The influence of German media theory --or what could partly be called the "gay science" of 1980s media archaeology (these are Bernhard Siegert's words)-- to American discussions is of major interest to a wider range of theoretical debates. Digital Humanities is (=should be) one of these, in it's insistence to bridge art and science-knowledge. In this context, John Durham Peters' text "Strange Sympathies: Horizons of Media Theory in America and Germany" is of great us. In short, it outlines through a comparative perspective and through two key figures (James Carey and Friedrich Kittler) some of the peculiarities of both traditions. What we get in Peters' text is an insightful mapping of some of the debates why things have picked up - and not. It chooses to try to synchronize some of the ideas that at times stand way apart, but in a historical fashion.
Indeed, what Peters is able to show is how the differences are not matters of merely translation and language - but the wider academic background from which ideas come from. Suffice to quote him in full:
"The standards in German media scholarship are so much higher - in terms of knowledge of languages, history of science and technology, philosophy, the arts, and literature - that I sometimes despair of German media theory ever fully crossing the Atlantic. Bernhard Siegert's splendid Passage des Digitalen, for instance, provides quotations in seven languages and features mathematical equations; American publishers I have tried to interest in its translation tend to quiver in fear. Doctoral students in the United States in media studies are generally expected to be publishing three or four years after the bachelor's degree, and many of them barely learn to read another language, let alone mathematics, history, philosophy, physics, literature, or programming. However iconoclastic Kittler may seem, he is a traditional Ordinarius in his deep and deeply footnoted command over a domain of learning."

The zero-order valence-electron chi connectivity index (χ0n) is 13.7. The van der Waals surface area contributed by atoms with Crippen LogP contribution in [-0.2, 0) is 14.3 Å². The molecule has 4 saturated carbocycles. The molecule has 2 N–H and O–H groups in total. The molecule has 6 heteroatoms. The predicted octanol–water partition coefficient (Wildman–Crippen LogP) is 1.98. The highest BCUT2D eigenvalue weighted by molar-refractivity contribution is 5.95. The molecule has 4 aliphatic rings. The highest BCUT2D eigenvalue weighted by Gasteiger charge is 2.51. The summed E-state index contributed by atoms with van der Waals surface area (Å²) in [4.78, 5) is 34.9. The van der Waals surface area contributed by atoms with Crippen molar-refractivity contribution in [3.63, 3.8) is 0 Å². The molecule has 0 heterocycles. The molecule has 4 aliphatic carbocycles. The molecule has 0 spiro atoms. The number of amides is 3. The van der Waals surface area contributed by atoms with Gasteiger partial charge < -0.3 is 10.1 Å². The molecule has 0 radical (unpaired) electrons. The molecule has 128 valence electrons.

And yet, the recent years of American media theory - platform studies, software studies, computer forensics - have been able to offer their own exciting further-development of some media materialist themes. Some of these have been insisting on a fuller understanding of the scientific basis through which humanities can really be become particular - not by distancing but engaging head on. The take on "revisiting humanities" that Peters maps as one of the useful legacies of German theory is something that Digital Humanities seems to want to do -- and with an emphasis on digital, computing tools, but the epistemological consequences and field is much deeper than tools. To follow Peters's reasoning, reading Kittler, we have a long tradition of science-arts collaboration, and quantification as part of what the humanities is about. Perhaps it was only because of the birth of social sciences and such, as part of biopolitical regimes of national modernity since the 19th century that gave such a bad name to quantification (and which scholars like Latour are trying to salvage with help from Gabriel Tarde). Indeed, a critique of "language/meaning/interpretation-only humanities" (such as Gadamer) has become a stock in trade part of material critique of some humanities (I myself have carried my own arguments into that debate of "against interpretation, against Gadamer", but in Finnish mostly).
"The split of Geist and Natur, even when it produced some compelling accounts of the uniquely humane office of language, literature, and history by figures such as Hans-Georg Gadamer and Hannah Arendt, ultimately impoverishes self-knowledge among us humanoids. There is no human world without a medium: whether the body, the voice, the text, or the computer screen, there's always a medium with its carrying capacities and standards. Human life is mediated - by nature, medicine, texts, buildings, lenses, hearing aids, digital bits, not to mention drugs, food, climates, water supplies, microbes, and other people."
Despite the shortcomings of various theorists, for instance Kittler, of not addressing gender, being disinterested in political economy, and often being a bit too much at home in the conservative political camp, some of the inspiration of the approaches is still for me, exactly as Siegert flags it, "gay science": exciting, fresh, and different.
(note: Siegert talks of media archaeology as gay science in the 2007 translated, Winter 2008 issue of Grey Room. The article is called "Cacography or Communication?" and is translated by Geoffrey Winthrop-Young).